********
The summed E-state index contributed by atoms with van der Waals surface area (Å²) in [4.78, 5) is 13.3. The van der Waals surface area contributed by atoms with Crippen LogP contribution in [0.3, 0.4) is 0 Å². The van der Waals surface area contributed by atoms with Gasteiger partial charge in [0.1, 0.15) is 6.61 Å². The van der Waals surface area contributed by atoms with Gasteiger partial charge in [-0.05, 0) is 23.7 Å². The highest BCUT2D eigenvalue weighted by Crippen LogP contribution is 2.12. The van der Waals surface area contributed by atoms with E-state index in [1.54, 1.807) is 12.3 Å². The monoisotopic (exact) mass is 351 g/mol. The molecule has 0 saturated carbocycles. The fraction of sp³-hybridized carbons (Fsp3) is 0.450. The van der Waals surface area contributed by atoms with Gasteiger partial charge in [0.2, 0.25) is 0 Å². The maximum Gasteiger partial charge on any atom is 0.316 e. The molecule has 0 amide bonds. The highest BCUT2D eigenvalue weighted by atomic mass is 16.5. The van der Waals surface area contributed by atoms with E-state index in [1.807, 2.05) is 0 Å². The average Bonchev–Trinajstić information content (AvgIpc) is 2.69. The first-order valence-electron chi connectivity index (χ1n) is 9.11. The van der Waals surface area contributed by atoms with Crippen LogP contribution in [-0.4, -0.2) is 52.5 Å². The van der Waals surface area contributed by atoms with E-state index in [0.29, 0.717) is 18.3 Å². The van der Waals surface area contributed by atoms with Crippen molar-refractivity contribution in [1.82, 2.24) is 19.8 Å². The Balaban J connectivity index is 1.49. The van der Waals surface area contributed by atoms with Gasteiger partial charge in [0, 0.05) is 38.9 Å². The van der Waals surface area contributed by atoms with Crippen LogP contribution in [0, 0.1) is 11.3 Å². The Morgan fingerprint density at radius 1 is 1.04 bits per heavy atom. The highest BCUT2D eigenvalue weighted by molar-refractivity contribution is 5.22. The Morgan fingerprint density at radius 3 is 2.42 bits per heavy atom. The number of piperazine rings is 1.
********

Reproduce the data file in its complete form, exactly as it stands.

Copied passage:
The summed E-state index contributed by atoms with van der Waals surface area (Å²) in [4.78, 5) is 13.3. The van der Waals surface area contributed by atoms with Crippen LogP contribution in [0.3, 0.4) is 0 Å². The van der Waals surface area contributed by atoms with Gasteiger partial charge in [0.1, 0.15) is 6.61 Å². The van der Waals surface area contributed by atoms with Gasteiger partial charge in [-0.05, 0) is 23.7 Å². The highest BCUT2D eigenvalue weighted by Crippen LogP contribution is 2.12. The van der Waals surface area contributed by atoms with E-state index in [1.54, 1.807) is 12.3 Å². The monoisotopic (exact) mass is 351 g/mol. The molecule has 0 saturated carbocycles. The fraction of sp³-hybridized carbons (Fsp3) is 0.450. The van der Waals surface area contributed by atoms with Gasteiger partial charge in [0.2, 0.25) is 0 Å². The maximum Gasteiger partial charge on any atom is 0.316 e. The molecule has 0 amide bonds. The highest BCUT2D eigenvalue weighted by atomic mass is 16.5. The van der Waals surface area contributed by atoms with E-state index in [1.807, 2.05) is 0 Å². The average Bonchev–Trinajstić information content (AvgIpc) is 2.69. The first-order valence-electron chi connectivity index (χ1n) is 9.11. The van der Waals surface area contributed by atoms with Crippen LogP contribution in [-0.4, -0.2) is 52.5 Å². The van der Waals surface area contributed by atoms with E-state index in [0.29, 0.717) is 18.3 Å². The van der Waals surface area contributed by atoms with Crippen molar-refractivity contribution in [1.82, 2.24) is 19.8 Å². The Balaban J connectivity index is 1.49. The van der Waals surface area contributed by atoms with Gasteiger partial charge in [0, 0.05) is 38.9 Å². The van der Waals surface area contributed by atoms with Crippen LogP contribution in [0, 0.1) is 11.3 Å². The Morgan fingerprint density at radius 1 is 1.04 bits per heavy atom. The highest BCUT2D eigenvalue weighted by molar-refractivity contribution is 5.22. The Morgan fingerprint density at radius 3 is 2.42 bits per heavy atom. The number of piperazine rings is 1.